Andrea feared being labeled a hypochondriac.(ANDREA COOPER)
If you live with fibromyalgia, you know that every day can bring new challenges. Andrea Cooper, 52, of Phoenix, Md., has had the condition for more than 20 years. When her pain forced her to retire from her job as a graphic designer, she began volunteering as a patient advocate for the American Pain Foundation. Part of her work is sharing her own pain struggles with others so that they know they are not alone. Below, in her own words, are the challenges Cooper faces every day.
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- Never knowing when you're going to fall apart or for how long.
- Feeling that people perceive you as unreliable because you cancel appointments or engagements at the last minute.
- Worrying that your husband considers you a burden or your kids question why you aren't like other moms.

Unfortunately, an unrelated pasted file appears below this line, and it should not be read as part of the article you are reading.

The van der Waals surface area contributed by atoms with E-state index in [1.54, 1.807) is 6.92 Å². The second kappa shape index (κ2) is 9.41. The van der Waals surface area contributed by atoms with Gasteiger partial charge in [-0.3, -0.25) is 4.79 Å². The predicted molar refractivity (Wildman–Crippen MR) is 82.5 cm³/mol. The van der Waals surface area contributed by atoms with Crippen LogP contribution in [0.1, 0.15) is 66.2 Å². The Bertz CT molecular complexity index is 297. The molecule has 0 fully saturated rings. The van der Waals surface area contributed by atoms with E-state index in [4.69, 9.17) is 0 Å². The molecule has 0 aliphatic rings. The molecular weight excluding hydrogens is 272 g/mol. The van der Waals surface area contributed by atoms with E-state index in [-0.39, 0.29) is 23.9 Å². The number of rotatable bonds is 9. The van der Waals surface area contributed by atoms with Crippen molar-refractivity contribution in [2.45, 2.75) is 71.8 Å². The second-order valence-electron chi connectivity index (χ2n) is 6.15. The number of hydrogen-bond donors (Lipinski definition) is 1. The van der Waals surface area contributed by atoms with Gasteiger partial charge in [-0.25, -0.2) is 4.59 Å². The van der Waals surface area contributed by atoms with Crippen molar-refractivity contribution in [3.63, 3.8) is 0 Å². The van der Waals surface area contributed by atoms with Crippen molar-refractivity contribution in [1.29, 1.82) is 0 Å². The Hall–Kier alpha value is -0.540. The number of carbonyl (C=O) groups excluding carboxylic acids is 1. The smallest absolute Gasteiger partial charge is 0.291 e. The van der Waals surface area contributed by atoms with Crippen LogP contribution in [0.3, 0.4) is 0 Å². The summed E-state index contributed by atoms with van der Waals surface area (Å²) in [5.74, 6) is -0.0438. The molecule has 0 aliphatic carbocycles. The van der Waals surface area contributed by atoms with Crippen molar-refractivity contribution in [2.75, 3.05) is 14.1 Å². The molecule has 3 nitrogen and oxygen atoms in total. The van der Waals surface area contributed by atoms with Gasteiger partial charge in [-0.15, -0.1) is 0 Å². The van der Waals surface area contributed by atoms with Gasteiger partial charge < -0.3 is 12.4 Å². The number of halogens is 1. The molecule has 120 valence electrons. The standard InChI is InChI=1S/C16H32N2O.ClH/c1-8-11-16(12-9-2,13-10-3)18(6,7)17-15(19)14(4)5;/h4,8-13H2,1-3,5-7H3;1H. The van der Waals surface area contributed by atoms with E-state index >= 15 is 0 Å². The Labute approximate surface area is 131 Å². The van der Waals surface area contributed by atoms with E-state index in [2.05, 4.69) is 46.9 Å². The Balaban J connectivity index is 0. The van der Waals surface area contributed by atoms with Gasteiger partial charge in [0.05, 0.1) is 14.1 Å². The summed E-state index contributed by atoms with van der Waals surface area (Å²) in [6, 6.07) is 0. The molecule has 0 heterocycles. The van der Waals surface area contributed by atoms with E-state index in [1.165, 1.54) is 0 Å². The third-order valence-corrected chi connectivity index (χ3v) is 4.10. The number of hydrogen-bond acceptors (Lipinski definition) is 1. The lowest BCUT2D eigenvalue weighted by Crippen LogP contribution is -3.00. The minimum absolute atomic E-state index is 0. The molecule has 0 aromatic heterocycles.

- Feeling sexually undesirable and distracted by pain.
- Being so uncomfortable at work, in a theater, or in public that you feel like you could literally explode—and there's little you can do about it.
- Being afraid to talk to people (or even some doctors) about your pain and other symptoms because they will brand you as a complainer or a hypochondriac.
- Having to lie down on the floor in a department-store dressing room, hotel lobby, restaurant restroom, or on a park bench because you are in so much pain—I've done them all. Meanwhile, people stare and your kids are mortified.
- Being excited at the prospect of going out to dinner, a concert, or other event, but by the time you get ready and get there, you are too exhausted or in too much pain to enjoy yourself.
- Giving up so many things due to fear of causing more pain: planting flowers, playing the guitar, watching a movie comfortably, driving a car longer than a few minutes, surfing the Web, volunteering at my kids schools.
- Feeling as if I never finish anything: dinner half made, cake not frosted, songs never finished, art projects barely started in piles around the house. Also, always running late for appointments and constantly dropping the ball.
To learn one of the ways Cooper overcomes these challenges, watch her talk about the painkilling power of joy.